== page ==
LIVINGSTON, NJ — Keith Hines, founder of The Livingston Committee for Diversity & Inclusion (LCDI), recently hosted a virtual Kwanzaa celebration for Livingston residents, during which he discussed the principles and symbolic foods of the holiday alongside committee members Vineeta Khanna, Dee Dee Pulver and special guest Kevin Chambers from Black Professionals of Langan Engineering.

Chambers, an African history and culture expert, helped illuminate various nuances of Kwanzaa. He explained that the holiday was created by scholar and activist Dr. Maulana Karenga in 1966 just after the Los Angeles race riots.

According to Chambers, Kwanzaa was born when Karenga, professor and chairman of Black Studies at California State University in Long Branch, sought to bring African Americans together with a celebration of harvest and unity.

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He explained that Karenga also wanted to “enhance the image of black culture and acknowledge our humanity and our contributions to the United States.” Kwanzaa is an African American holiday and is not celebrated in Africa, he added.

Speakers also discussed the seven days of Kwanzaa, which each feature one of the following principles:

  1. Umoja — Unity of family, community, nation and race
  2. Kujichagulia — Self-determination to speak, name, define and create for ourselves
  3. Ujima — Community members help one another
  4. Ujamaa — Build and maintain our own stores, shops, and other businesses and to profit from them together.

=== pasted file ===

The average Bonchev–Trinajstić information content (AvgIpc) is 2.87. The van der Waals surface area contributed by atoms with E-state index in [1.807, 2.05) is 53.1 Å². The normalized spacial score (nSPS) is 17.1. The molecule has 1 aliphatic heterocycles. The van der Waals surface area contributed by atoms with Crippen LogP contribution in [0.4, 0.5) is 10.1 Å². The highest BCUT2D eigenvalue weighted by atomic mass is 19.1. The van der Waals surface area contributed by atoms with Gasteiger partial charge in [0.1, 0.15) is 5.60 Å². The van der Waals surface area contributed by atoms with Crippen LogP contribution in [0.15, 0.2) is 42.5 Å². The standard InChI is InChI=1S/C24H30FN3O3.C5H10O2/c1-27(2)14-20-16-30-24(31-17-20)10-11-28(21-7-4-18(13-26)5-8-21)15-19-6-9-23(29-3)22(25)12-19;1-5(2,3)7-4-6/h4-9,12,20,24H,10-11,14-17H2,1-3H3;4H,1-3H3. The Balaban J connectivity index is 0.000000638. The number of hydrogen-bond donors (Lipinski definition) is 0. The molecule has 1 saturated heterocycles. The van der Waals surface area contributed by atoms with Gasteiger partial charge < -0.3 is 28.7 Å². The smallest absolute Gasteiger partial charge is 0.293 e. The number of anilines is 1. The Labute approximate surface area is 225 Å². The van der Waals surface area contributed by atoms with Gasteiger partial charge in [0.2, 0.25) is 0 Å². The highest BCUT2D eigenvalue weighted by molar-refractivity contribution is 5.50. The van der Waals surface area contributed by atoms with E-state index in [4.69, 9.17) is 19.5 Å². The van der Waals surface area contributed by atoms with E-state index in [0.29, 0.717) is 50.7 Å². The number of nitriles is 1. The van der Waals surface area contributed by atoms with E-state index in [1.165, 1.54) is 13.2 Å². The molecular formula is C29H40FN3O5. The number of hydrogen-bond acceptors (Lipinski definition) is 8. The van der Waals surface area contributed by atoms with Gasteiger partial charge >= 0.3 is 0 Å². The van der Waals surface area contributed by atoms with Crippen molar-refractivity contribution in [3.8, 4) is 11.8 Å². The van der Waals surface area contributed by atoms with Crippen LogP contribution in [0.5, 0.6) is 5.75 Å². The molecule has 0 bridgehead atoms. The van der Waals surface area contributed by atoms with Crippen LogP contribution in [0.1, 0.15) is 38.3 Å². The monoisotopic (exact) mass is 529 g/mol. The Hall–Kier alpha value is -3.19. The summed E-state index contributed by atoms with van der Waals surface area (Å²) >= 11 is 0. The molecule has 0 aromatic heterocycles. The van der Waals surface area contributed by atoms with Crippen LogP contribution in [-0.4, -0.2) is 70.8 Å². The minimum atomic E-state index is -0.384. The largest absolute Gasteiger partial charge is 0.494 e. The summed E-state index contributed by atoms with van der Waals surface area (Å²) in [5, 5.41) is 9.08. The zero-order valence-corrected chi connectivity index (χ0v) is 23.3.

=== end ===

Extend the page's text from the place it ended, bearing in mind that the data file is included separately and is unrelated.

5. Nia — Working on developing community to restore our people to greatness
  6. Kuumba — Use creativity to beautify and benefit the community
  7. Imani — Faith in our people, parents, teachers, leaders and righteousness and victory of our struggle

During the ceremony, Hines displayed some traditional foods while Pulver and the others discussed the symbolism of these foods as follows:

  1. Black eyed peas represent good luck.
  2. Macaroni and cheese is a popular comfort food.
  3. Jerk chicken is part of the feast on the seventh day (which also features gathering with friends and family to enjoy dancing and music).
  4. Collard greens signify fortune.
  5. Jambalaya has West African, Spanish and French origins
  6. Fruits of the harvest, according to Chambers, represent the collective work of the tribes.

Chambers estimated that about 18 million people in the United States commemorate Kwanzaa, which he described as “a celebration of culture and sharing culture.”

Khanna observed that holidays in different cultures have a great deal in common, citing that many religions have harvest holidays.

Hines suggested that Livingston consider creating its own holiday and made plans to organize one called “Unity Day,” during which all residents and cultures will be recognized.

Residents can view the full Kwanzaa celebration any time on the LCDI Facebook page BY CLICKING HERE.

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